Midterm Elections 2022: 3 Stocks to Avoid Like the Plague for a ‘Blue Wave’

Elections are often bad for markets.

They create uncertainty. Government policy impacts the economy. Uncertain government policy implies an uncertain economic direction. Markets hate uncertainty.

There’s even more uncertainty this year, given the wide divergence between the parties, and their voters. What might happen under a Republican Congress is different from what might happen under a Democratic Congress.

The best thing for an investor to do in these circumstances is to “election proof” your portfolio by avoiding those stocks, and sectors, that are most subject to uncertainty. The next best thing is to place a financial bet on the outcome. If you believe in the Republicans, avoid those sectors that would grow under Democrats, and vice versa.

Right now, odds favor a Republican takeover of the House but the Senate is up in the air. If this comes to pass then gridlock among the branches of government will likely shift public policy to the right. But what if the experts are wrong? In that case, it’s Democrats who may be turning against their political enemies, and they have many in the business world.

If Democrats win, here are three stocks to avoid.

Symbol Company Price
SLB SLB $52.80
COIN Coinbase Global $74.45
PFE Pfizer $45.75

SLB (SLB)

Right now analysts are very high on SLB (NYSE:SLB), which is the rebranding of Schlumberger.

SLB is the dominant name in oilfield services and has been for decades. While management is trying to rebrand it as low carbon, its money still comes from drilling for, pumping, and managing oil and gas. My misgivings here are shared with other oilpatch names like Halliburton (NYSE:HAL), BakerHughes (NYSE:BKR), and Transocean (NYSE:RIG).

Despite any rebranding, it’s oil that has the analysts excited about SLB. Prices have doubled in a year, and the Biden administration has offered a profitable floor of $70/barrel as it depletes the Strategic Petroleum Reserve. This has made 2022 a very good year for SLB. Earnings of $907 million, 63 cents/share, were up 75% over the previous year. Revenue of nearly $7.5 billion was up 28%.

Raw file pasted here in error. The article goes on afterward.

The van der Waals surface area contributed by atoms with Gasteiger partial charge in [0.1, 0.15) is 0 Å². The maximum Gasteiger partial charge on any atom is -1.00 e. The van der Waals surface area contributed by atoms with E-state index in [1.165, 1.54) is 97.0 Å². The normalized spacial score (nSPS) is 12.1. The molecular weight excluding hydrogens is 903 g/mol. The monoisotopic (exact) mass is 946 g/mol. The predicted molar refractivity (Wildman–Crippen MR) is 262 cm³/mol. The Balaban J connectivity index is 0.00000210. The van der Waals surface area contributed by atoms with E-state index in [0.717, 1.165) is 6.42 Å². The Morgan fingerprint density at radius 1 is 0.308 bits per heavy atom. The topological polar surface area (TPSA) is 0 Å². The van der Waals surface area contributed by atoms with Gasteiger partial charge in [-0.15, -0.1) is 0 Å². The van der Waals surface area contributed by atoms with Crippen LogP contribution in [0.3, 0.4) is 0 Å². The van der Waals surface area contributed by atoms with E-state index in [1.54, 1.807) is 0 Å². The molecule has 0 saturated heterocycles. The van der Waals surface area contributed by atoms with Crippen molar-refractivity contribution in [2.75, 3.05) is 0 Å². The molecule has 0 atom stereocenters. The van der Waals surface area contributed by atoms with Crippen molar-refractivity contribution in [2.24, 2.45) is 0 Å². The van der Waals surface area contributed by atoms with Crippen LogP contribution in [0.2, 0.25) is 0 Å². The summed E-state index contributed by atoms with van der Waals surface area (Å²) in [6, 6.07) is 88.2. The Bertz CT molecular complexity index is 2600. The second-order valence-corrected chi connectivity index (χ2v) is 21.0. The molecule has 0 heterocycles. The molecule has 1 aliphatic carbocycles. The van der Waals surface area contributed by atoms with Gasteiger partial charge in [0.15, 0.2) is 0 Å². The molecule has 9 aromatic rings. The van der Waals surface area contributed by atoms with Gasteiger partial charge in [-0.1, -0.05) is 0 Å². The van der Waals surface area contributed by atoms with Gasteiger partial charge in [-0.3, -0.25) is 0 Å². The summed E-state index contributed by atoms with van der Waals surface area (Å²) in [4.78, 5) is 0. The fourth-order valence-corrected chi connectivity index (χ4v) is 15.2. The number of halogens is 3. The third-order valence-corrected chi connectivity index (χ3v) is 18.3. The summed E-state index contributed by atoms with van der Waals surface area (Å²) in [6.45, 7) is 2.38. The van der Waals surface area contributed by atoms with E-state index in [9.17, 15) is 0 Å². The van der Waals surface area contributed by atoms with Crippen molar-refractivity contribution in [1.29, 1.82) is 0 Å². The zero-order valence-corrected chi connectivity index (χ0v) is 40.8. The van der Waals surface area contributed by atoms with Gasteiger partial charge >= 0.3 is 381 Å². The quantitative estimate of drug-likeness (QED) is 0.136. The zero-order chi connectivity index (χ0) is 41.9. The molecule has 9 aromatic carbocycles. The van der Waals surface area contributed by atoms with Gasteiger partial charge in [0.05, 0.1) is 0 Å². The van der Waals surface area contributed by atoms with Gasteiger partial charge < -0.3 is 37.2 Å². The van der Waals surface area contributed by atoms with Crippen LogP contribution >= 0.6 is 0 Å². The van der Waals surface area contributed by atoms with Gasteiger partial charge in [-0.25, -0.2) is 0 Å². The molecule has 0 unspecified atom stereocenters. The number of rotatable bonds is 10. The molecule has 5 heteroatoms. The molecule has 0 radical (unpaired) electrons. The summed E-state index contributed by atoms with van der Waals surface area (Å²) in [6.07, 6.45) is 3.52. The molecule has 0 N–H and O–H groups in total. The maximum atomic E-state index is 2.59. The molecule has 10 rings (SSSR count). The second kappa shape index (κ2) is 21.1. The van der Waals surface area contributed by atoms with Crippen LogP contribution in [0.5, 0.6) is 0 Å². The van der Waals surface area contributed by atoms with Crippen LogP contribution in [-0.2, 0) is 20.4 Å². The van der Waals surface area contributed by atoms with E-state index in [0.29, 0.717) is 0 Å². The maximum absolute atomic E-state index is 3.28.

What really attracted the SLB bulls was where the growth came from: Its international business. As a result, all 16 analysts following SLB at Tipranks now say buy it. After years of going nowhere, still selling below its price of 10 years ago, SLB is up 75% this year and heading higher. Zack’s calls it a “top momentum stock for the long term.”

Why not buy it? Well, I remember when everyone said to buy Meta Platforms (NASDAQ:META). Fashions change. The next move from oil will be the last one. That’s why SLB calls itself a “technology company,” highlighting its business in reducing gas flares, capturing carbon, and reducing customers’ “carbon footprint.” SLB now says it wants to lead in clean hydrogen and lithium production.

This will require a complete transformation of the business, the kind Intel (NASDAQ:INTC) is going through. You may like the destination, but until then they’re taking your money for a ride. Once the war in Ukraine ends, look for oil and gas prices to plummet, and SLB’s business with it.

They say they’re ready. But the stock price isn’t. SLB is definitely a stock to avoid if a “blue wave” takes Congress.

Coinbase (COIN)